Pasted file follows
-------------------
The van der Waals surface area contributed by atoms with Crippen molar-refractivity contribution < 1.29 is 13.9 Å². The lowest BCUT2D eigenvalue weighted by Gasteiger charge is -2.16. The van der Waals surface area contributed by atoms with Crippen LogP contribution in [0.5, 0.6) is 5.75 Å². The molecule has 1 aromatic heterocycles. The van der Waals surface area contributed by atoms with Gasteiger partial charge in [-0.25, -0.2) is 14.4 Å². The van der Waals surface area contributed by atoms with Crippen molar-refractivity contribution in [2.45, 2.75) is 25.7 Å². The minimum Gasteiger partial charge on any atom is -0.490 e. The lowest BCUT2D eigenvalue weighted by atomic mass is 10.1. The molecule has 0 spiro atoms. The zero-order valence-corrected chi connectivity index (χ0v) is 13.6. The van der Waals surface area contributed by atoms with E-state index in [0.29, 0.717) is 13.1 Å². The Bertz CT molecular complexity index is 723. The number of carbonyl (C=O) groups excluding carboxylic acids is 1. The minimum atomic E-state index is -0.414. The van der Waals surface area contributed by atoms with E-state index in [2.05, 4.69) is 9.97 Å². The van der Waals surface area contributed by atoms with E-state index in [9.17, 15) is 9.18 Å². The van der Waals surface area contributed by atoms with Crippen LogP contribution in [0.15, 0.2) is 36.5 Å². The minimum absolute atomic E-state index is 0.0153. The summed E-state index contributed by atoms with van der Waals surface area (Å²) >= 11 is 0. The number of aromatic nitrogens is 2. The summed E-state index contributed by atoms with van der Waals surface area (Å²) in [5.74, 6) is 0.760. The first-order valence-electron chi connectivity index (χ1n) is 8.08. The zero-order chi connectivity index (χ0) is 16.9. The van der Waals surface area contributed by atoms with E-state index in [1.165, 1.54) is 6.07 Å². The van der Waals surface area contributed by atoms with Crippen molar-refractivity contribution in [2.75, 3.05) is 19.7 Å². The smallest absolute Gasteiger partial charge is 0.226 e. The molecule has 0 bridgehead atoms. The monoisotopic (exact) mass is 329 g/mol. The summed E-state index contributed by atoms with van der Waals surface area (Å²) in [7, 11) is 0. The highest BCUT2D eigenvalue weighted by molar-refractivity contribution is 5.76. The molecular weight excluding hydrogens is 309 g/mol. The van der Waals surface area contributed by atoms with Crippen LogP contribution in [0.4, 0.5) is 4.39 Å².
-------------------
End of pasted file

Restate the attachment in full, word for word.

The van der Waals surface area contributed by atoms with Crippen molar-refractivity contribution < 1.29 is 13.9 Å². The lowest BCUT2D eigenvalue weighted by Gasteiger charge is -2.16. The van der Waals surface area contributed by atoms with Crippen LogP contribution in [0.5, 0.6) is 5.75 Å². The molecule has 1 aromatic heterocycles. The van der Waals surface area contributed by atoms with Gasteiger partial charge in [-0.25, -0.2) is 14.4 Å². The van der Waals surface area contributed by atoms with Crippen molar-refractivity contribution in [2.45, 2.75) is 25.7 Å². The minimum Gasteiger partial charge on any atom is -0.490 e. The lowest BCUT2D eigenvalue weighted by atomic mass is 10.1. The molecule has 0 spiro atoms. The zero-order valence-corrected chi connectivity index (χ0v) is 13.6. The van der Waals surface area contributed by atoms with E-state index in [0.29, 0.717) is 13.1 Å². The Bertz CT molecular complexity index is 723. The number of carbonyl (C=O) groups excluding carboxylic acids is 1. The minimum atomic E-state index is -0.414. The van der Waals surface area contributed by atoms with E-state index in [2.05, 4.69) is 9.97 Å². The van der Waals surface area contributed by atoms with E-state index in [9.17, 15) is 9.18 Å². The van der Waals surface area contributed by atoms with Crippen LogP contribution in [0.15, 0.2) is 36.5 Å². The minimum absolute atomic E-state index is 0.0153. The summed E-state index contributed by atoms with van der Waals surface area (Å²) >= 11 is 0. The number of aromatic nitrogens is 2. The summed E-state index contributed by atoms with van der Waals surface area (Å²) in [5.74, 6) is 0.760. The first-order valence-electron chi connectivity index (χ1n) is 8.08. The zero-order chi connectivity index (χ0) is 16.9. The van der Waals surface area contributed by atoms with E-state index in [1.165, 1.54) is 6.07 Å². The van der Waals surface area contributed by atoms with Crippen molar-refractivity contribution in [2.75, 3.05) is 19.7 Å². The smallest absolute Gasteiger partial charge is 0.226 e. The molecule has 0 bridgehead atoms. The monoisotopic (exact) mass is 329 g/mol. The summed E-state index contributed by atoms with van der Waals surface area (Å²) in [7, 11) is 0. The highest BCUT2D eigenvalue weighted by molar-refractivity contribution is 5.76. The molecular weight excluding hydrogens is 309 g/mol. The van der Waals surface area contributed by atoms with Crippen LogP contribution in [0.4, 0.5) is 4.39 Å².